You Are Not Alone - Experiencing Loss Today
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The loss of a companion is inevitable, but today, going through the grief process no longer means you have to go it alone.
For so many of us, a big part of childhood meant having a dog. We can look back, on memories filled with playing hide and seek, catch, and even afternoon naps, all experienced with our best buddy. My strongest childhood memories and some of my happiest moments, include a dog at my side. These joyful memories are what motivated me to not miss out on having a dog in my life as an adult.
The amount of fun we had together when I was a kid, seemed like it would last forever. But alas it would not. However, our happy moments together far outweighed the sorrow of their eventual passing. The dogs’ unique personalities along with our shared experiences, are treasured memories that remain decades later. We had this in mind when my husband and I set eyes on our dog at the San Francisco SPCA, and we took a gamble with our hearts. However, as they say in the betting world, it’s kind of “a sure thing.” The odds are that we dog lovers will outlive our dearest companions.
Once our dog Cleo moved into her golden years, we began working to prepare for the inevitable, and to embrace her aging process. She is our first dog together, and given our close bond, we’ve found emotional value in periodically discussing the final stages of her life. Not long ago, you would have had to weather the entire experience alone. Fortunately today, there are tools and support groups to help you focus more on the joys in having a four-legged best buddy, and less on the anxiety over their passing. Whether loss is sudden or through natural causes, there are steps that can ease you through the stages of grief, minimizing regret and guilt. These resources can help you create positive and peaceful memories of the time spent with your four-legged companion. Our companion animals are on this Earth such a short time. We are lucky to have them for the time we do, so we must cherish every moment.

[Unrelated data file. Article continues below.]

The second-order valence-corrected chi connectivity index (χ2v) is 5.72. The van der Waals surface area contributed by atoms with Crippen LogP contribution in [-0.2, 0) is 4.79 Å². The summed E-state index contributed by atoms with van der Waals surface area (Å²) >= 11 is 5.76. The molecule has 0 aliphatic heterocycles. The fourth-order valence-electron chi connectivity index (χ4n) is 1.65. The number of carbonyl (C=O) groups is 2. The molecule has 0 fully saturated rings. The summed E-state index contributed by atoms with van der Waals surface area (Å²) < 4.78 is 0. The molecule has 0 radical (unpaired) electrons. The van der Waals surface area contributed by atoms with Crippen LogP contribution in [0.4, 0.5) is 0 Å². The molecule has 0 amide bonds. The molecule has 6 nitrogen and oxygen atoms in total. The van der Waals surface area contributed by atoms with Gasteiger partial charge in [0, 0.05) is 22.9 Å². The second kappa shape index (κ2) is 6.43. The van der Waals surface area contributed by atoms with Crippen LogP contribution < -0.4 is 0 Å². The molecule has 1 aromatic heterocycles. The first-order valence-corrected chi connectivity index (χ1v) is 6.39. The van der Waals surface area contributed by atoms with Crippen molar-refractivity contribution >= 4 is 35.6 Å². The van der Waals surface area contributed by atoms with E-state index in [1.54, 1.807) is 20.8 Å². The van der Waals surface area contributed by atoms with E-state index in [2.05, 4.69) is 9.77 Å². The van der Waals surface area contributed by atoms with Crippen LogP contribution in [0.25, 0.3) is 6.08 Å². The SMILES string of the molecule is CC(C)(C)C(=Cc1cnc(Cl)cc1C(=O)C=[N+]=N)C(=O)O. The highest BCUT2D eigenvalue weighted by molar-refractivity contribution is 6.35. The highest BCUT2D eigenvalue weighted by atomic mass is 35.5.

30 years ago, veterinary practices and public attitudes were more abrupt and distant in regard to viewing dogs as family members. Those grieving over a lost dog found few resources to help prepare for grief, let alone help you through it. It was common to hear, “Fido was only a dog, just get another one.” Fortunately times and attitudes have changed. There are resources available and widespread compassion to be found today in support of those who have lost a furry family member.
A major resource can be found in online communities, where networks of people are going through similar experiences. One of the best sources today for free expert guidance is The Association for Pet Loss and Bereavement (APLB). The group takes pride in being the collective wisdom and experience of all their friends and members. The APLB chatrooms are specifically designed for supportive guidance through loss bereavement, which includes the loss of Service Dogs. Understanding the intense emotions surrounding euthanasia, they include a Quality of Life Scale for caregivers needing perspective and guidance. You’ll also find information on how to help a child through the death of a canine companion. Supported by professionally trained volunteers in bereavement counseling, this nonprofit offers all of its services for free to anyone in need. The APLB website is filled with extensive lists of specialized help categories including state-specific hot lines, and suggested reading.
“Grieving the Death of a Pet,” a book written by Betty J. Carmack, RN, Ed.D, is a collection of personal stories shared during her years as a grief counselor for bereaved owners. The author includes her own sudden loss of a beloved dog decades earlier which inspired her to create the companion animal loss support group at the San Francisco SPCA. It was 1978 and her 10-year-old dachshund Rocky died in a rafting accident. There were no books, counselors, or hot lines to help you cope with your loss back then. “I would have given anything for some kind of support,” Betty said. A few years after the accident she heard Jamie Quackenbush, a University of Pennsylvania School of Veterinary Medicine social worker, speaking on television about supporting people after the death of their animal. A light bulb went off in Betty’s head, and she contacted Quackenbush. He generously shared with her all the information he had about setting up a support group. Betty worked with the SF SPCA Board of Directors, and in 1982 they became the first humane society to offer free regular monthly loss counseling. Since the beginning, Betty has been volunteering her time and services each month.